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Staff Publications

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    'Staff publications' is the digital repository of Wageningen University & Research

    'Staff publications' contains references to publications authored by Wageningen University staff from 1976 onward.

    Publications authored by the staff of the Research Institutes are available from 1995 onwards.

    Full text documents are added when available. The database is updated daily and currently holds about 240,000 items, of which 72,000 in open access.

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Record number 431561
Title Uncertainties in the CO2 buget associated to boundary layer dynamics and CO2-advection
Author(s) Kaikkonen, J.P.; Pino, D.; Vilà-Guerau de Arellano, J.
Source In: 20th Symposium on Boundary Layers and Turbulence/18th Conference on Air-Sea Interaction, American Meteorological Society (9-13 July 2012, Boston, MA). - Boston : American Meteorological Society - p. 9A.1 - 9A.1.
Event Boston : American Meteorological Society 20th Symposium on Boundary Layers and Turbulence/18th Conference on Air-Sea Interaction, Boston, 2012-07-09/2012-07-13
Department(s) Meteorology and Air Quality
WIMEK
Publication type Contribution in proceedings
Publication year 2012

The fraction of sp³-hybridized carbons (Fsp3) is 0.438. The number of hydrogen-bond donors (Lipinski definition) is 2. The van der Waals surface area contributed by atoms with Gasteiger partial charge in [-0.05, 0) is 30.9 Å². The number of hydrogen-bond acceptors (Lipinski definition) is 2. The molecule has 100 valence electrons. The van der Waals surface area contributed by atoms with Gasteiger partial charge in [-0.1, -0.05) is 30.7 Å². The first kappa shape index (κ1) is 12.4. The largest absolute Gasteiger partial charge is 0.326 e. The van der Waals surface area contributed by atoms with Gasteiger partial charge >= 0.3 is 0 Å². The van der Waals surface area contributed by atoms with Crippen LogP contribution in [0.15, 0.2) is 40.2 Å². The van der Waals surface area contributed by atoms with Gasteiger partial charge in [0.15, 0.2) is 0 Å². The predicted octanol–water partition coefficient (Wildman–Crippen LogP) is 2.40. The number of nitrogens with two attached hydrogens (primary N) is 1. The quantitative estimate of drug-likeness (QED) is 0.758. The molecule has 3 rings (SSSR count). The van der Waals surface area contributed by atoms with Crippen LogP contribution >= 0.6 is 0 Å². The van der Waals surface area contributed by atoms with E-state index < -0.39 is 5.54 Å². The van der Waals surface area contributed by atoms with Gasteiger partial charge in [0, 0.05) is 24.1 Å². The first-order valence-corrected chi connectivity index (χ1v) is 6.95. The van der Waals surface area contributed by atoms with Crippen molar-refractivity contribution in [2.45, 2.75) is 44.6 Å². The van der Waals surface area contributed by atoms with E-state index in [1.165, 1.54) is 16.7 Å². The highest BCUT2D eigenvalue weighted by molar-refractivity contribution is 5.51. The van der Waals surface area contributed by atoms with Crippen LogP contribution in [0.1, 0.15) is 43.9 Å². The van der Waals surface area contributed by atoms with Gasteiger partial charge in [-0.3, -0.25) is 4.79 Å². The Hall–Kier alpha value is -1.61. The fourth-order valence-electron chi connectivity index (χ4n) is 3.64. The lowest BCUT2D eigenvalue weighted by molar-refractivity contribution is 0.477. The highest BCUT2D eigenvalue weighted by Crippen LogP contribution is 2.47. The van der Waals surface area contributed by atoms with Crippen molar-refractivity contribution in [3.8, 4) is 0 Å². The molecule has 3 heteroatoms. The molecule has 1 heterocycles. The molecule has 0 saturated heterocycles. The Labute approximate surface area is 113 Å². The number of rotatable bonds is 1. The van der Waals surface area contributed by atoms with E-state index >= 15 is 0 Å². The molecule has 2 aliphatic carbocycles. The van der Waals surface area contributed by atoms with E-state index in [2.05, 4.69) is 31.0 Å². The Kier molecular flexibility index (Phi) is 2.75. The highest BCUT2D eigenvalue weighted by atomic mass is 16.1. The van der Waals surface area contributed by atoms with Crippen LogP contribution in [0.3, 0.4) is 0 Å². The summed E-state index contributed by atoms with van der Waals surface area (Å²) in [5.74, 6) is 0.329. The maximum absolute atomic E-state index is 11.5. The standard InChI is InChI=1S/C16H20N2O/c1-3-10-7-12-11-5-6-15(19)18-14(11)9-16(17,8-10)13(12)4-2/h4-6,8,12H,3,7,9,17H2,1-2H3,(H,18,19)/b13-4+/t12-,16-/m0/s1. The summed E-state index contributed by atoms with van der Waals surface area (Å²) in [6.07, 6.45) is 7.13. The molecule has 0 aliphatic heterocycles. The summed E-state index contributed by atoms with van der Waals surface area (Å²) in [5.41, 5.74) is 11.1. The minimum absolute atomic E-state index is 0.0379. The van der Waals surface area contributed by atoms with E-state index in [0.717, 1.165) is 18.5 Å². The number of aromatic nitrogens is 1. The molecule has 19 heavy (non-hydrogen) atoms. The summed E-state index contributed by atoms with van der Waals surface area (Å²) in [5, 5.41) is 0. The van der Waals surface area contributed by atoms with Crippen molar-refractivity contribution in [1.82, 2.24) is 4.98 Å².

Abstract The relationship between boundary layer dynamics and carbon dioxide (CO2) budget in the convective boundary layer (CBL) is investigated by using mixed-layer theory. We derive a new set of analytical relations to quantify the uncertainties on the estimation of the bulk CO2 mixing ratio and the inferred surface flux. This analysis of the uncertainties is done as a function of boundary layer depth, morning vertical CO2 distribution, which also includes the CO2 vertical gradient in the free atmosphere (FA) and the carbon dioxide horizontal advection. We apply these relations for two prototype convective boundary layers observed at the Cabauw tower in The Netherlands: one CBL is near the free convective regime and the other is largely influenced by advection of CO2. We find that at midday CO2 mixing ratio in the boundary layer and CO2-inferred surface flux are mainly sensitive to the early morning CO2 mixing ratio in the boundary layer and in the FA, just above the inversion. From the sensitivities the actual errors of CO2 mixing ratio and inferred surface flux are calculated by assuming typical errors on the variables considered. Notice that the contribution of the error of each analyzed variable on the CO2 budget depends on the sensitivity and on the uncertainty of the variable understudy. Consequently, although CO2 mixing ratio or the inferred surface flux have small sensitivity to some of the analyzed variables, errors in these variables can have a non-negligible contribution to the errors in the CO2 mixing ratio and in the inferred CO2 surface flux. This is the case of the CO2 vertical gradient in the FA. Focusing on the CO2 advection, we find that errors lead to notable uncertainties in the simulated CO2 mixing ratio even on diurnal time scales. This is due to the fact that these errors are of the order of the advection rates. This finding is very relevant since CO2-horizontal advection is a contribution to the CO2 budget characterized by large uncertainty in its quantification either by using measurements or modeling. Furthermore, CO2 mixing ratio errors due to advection are history dependent and hence even small systematic errors can increase to cause substantial errors in the CO2 mixing ratio. Similar conclusions can also be drawn regarding to the inferred CO2 surface flux. Our findings stress the fact that advection plays an important role on the CO2 budget even when diurnal time scales are studied. We complete the analysis of the uncertainties in the CO2 budget by studying the role of large-scale subsidence on the CO2-budget. We will show as an example that by introducing a deviation of approximately 1 cm/s in the subsidence velocity, we obtain differences of 4 ppm in the CO2 mixing ratio and 50% of the inferred CO2 surface flux. Consequently, not only horizontal but also vertical advection uncertainties, studied here as large-scale subsidence, lead to significant errors in the CO2 mixing ratio and in the inferred CO2 surface flux even on diurnal time scales.
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